Patients with diabetes and elevated blood pressure (> 120/80 mm Hg, per the 2017 ACC/AHA guidelines) are at high risk for hypertension and its complications.1,4 Lifestyle management—which includes weight loss, a healthy diet, increase in physical activity, and moderation in alcohol intake—is an important component of preventing or delaying a hypertension diagnosis.1,4
Both the ADA and the ACC/AHA recommend that patients with diabetes follow the Dietary Approaches to Stop Hypertension (DASH) diet.1,4 Guidelines include restricting sodium intake to < 2,300 mg/d, consuming 8-10 servings/d of fruits and vegetables and 2-3 servings/d of low-fat dairy products, limiting alcohol consumption to two servings/d for men and one serving/d for women, and increasing physical activity to include at least 30-45 min/d of aerobic exercise.1,4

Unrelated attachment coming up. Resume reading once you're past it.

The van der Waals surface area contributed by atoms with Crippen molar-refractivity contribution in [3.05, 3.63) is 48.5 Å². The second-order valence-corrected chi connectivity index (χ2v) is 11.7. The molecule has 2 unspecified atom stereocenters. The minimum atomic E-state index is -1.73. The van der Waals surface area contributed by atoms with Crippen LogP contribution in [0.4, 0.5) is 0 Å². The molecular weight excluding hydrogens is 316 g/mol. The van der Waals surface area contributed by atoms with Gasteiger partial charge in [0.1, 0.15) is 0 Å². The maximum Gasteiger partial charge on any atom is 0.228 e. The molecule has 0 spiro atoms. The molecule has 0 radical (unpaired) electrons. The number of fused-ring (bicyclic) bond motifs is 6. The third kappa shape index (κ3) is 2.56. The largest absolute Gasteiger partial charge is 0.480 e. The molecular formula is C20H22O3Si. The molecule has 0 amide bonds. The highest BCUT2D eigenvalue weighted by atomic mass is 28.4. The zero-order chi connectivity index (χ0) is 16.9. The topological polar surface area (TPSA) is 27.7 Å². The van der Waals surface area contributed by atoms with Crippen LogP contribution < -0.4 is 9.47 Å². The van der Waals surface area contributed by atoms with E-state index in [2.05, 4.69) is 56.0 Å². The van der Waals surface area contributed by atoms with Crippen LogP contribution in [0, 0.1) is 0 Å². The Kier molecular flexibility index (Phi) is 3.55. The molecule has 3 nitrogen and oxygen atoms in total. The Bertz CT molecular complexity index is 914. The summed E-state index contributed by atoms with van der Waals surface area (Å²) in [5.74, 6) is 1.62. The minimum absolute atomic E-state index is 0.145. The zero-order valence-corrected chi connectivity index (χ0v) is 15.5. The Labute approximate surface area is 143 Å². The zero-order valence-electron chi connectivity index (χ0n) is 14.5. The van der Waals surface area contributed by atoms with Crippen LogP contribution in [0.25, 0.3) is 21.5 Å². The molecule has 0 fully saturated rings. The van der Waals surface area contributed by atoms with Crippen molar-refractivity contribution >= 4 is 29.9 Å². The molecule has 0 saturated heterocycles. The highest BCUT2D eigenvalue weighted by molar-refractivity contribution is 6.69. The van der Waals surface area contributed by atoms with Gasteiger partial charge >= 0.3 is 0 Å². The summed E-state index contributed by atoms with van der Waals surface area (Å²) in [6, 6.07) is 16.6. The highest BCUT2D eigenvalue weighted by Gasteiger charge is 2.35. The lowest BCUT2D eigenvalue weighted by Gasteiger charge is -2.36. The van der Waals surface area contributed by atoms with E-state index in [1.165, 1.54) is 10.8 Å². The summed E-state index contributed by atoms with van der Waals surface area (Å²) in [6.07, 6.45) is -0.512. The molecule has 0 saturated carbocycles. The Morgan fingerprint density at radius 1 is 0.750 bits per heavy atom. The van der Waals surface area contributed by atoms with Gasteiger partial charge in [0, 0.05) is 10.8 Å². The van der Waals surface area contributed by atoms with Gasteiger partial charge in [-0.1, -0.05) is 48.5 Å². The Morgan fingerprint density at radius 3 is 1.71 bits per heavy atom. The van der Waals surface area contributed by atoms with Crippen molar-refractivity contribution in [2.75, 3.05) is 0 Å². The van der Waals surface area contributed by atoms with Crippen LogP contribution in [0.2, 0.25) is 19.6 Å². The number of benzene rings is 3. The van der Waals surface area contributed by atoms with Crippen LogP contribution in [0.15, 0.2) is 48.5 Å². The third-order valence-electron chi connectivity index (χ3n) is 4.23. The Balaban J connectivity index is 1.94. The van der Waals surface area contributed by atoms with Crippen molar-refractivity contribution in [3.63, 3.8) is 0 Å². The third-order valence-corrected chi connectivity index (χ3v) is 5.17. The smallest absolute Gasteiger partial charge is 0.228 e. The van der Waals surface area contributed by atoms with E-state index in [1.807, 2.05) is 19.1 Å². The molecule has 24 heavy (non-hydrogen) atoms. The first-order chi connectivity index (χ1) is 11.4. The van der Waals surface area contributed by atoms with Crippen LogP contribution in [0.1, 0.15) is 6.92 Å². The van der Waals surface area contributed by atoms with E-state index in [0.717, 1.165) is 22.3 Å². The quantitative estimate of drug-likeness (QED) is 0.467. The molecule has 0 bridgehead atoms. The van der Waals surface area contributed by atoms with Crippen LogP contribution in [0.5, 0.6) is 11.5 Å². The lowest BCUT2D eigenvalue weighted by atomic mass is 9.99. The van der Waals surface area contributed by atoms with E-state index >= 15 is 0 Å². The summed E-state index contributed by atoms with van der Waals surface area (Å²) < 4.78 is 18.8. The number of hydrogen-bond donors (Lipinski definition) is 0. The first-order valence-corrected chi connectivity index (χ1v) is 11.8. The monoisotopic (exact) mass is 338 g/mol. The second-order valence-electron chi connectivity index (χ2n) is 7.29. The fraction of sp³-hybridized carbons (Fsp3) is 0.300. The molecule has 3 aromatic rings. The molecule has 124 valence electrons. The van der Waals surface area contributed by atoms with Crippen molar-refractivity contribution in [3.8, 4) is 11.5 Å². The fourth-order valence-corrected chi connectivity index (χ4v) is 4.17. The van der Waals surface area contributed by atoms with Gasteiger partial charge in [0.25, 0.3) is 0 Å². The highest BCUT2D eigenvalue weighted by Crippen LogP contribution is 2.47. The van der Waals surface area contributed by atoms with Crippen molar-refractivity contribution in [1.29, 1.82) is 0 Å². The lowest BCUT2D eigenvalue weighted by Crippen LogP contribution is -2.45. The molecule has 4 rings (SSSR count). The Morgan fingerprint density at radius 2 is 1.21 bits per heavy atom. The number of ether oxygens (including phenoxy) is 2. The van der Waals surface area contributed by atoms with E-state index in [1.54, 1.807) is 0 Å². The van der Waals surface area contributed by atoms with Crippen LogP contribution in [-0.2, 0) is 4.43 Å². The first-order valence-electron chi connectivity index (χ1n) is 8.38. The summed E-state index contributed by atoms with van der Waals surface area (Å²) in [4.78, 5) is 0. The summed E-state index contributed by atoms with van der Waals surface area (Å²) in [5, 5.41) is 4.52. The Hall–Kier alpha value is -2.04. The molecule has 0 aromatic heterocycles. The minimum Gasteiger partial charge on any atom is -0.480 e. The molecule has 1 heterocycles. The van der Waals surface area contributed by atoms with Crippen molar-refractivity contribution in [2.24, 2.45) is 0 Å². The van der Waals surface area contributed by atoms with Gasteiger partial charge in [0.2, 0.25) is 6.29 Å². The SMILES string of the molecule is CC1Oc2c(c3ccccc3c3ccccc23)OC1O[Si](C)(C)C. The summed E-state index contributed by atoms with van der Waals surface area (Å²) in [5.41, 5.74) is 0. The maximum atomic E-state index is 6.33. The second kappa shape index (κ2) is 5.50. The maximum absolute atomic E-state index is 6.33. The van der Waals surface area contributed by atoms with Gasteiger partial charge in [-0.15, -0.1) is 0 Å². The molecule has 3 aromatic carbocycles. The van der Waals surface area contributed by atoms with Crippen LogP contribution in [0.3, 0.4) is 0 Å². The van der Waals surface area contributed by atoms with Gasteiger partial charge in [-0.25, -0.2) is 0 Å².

Initial treatment for patients with hypertension and diabetes depends on the severity of the hypertension and should include drug classes that have demonstrated success in reducing ASCVD events: ACE inhibitors, angiotensin receptor blockers (ARBs), thiazide-like diuretics, and dihydropyridine calcium channel blockers. The ADA offers additional guidance:
Blood pressure ≥ 140/90 mm Hg should be treated with lifestyle modifications and simultaneous initiation of a single drug, with timely titration of pharmacologic therapy to achieve blood pressure goals.
Continue to: Blood pressure ≥ 160/100 mm Hg